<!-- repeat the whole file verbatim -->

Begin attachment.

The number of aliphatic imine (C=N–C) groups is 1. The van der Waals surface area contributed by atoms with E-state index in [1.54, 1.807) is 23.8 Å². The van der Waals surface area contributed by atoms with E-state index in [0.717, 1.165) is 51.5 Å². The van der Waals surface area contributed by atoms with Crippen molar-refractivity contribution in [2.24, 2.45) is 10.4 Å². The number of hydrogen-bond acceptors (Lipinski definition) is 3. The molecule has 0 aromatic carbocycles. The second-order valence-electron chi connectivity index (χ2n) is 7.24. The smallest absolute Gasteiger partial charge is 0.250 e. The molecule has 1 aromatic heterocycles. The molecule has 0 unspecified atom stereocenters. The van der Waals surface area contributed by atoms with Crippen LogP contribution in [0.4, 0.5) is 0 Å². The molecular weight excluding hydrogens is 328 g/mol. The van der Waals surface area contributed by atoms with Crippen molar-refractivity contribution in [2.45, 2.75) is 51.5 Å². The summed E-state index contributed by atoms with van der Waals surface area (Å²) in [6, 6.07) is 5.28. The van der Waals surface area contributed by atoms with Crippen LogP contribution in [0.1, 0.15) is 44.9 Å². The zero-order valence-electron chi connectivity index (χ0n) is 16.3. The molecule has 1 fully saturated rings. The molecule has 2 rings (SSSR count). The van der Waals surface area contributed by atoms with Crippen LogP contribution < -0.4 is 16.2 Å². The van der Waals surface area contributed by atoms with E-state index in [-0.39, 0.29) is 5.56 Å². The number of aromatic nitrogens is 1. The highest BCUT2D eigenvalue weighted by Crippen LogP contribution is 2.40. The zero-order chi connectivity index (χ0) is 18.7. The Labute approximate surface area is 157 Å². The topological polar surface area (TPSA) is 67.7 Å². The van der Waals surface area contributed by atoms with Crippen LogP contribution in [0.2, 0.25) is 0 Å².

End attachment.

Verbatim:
The number of aliphatic imine (C=N–C) groups is 1. The van der Waals surface area contributed by atoms with E-state index in [1.54, 1.807) is 23.8 Å². The van der Waals surface area contributed by atoms with E-state index in [0.717, 1.165) is 51.5 Å². The van der Waals surface area contributed by atoms with Crippen molar-refractivity contribution in [2.24, 2.45) is 10.4 Å². The number of hydrogen-bond acceptors (Lipinski definition) is 3. The molecule has 0 aromatic carbocycles. The second-order valence-electron chi connectivity index (χ2n) is 7.24. The smallest absolute Gasteiger partial charge is 0.250 e. The molecule has 1 aromatic heterocycles. The molecule has 0 unspecified atom stereocenters. The van der Waals surface area contributed by atoms with Crippen LogP contribution in [0.4, 0.5) is 0 Å². The molecular weight excluding hydrogens is 328 g/mol. The van der Waals surface area contributed by atoms with Crippen molar-refractivity contribution in [2.45, 2.75) is 51.5 Å². The summed E-state index contributed by atoms with van der Waals surface area (Å²) in [6, 6.07) is 5.28. The van der Waals surface area contributed by atoms with Crippen LogP contribution in [0.1, 0.15) is 44.9 Å². The zero-order valence-electron chi connectivity index (χ0n) is 16.3. The molecule has 1 fully saturated rings. The molecule has 2 rings (SSSR count). The van der Waals surface area contributed by atoms with Crippen LogP contribution < -0.4 is 16.2 Å². The van der Waals surface area contributed by atoms with E-state index in [-0.39, 0.29) is 5.56 Å². The number of aromatic nitrogens is 1. The highest BCUT2D eigenvalue weighted by Crippen LogP contribution is 2.40. The zero-order chi connectivity index (χ0) is 18.7. The Labute approximate surface area is 157 Å². The topological polar surface area (TPSA) is 67.7 Å². The van der Waals surface area contributed by atoms with Crippen LogP contribution in [0.2, 0.25) is 0 Å².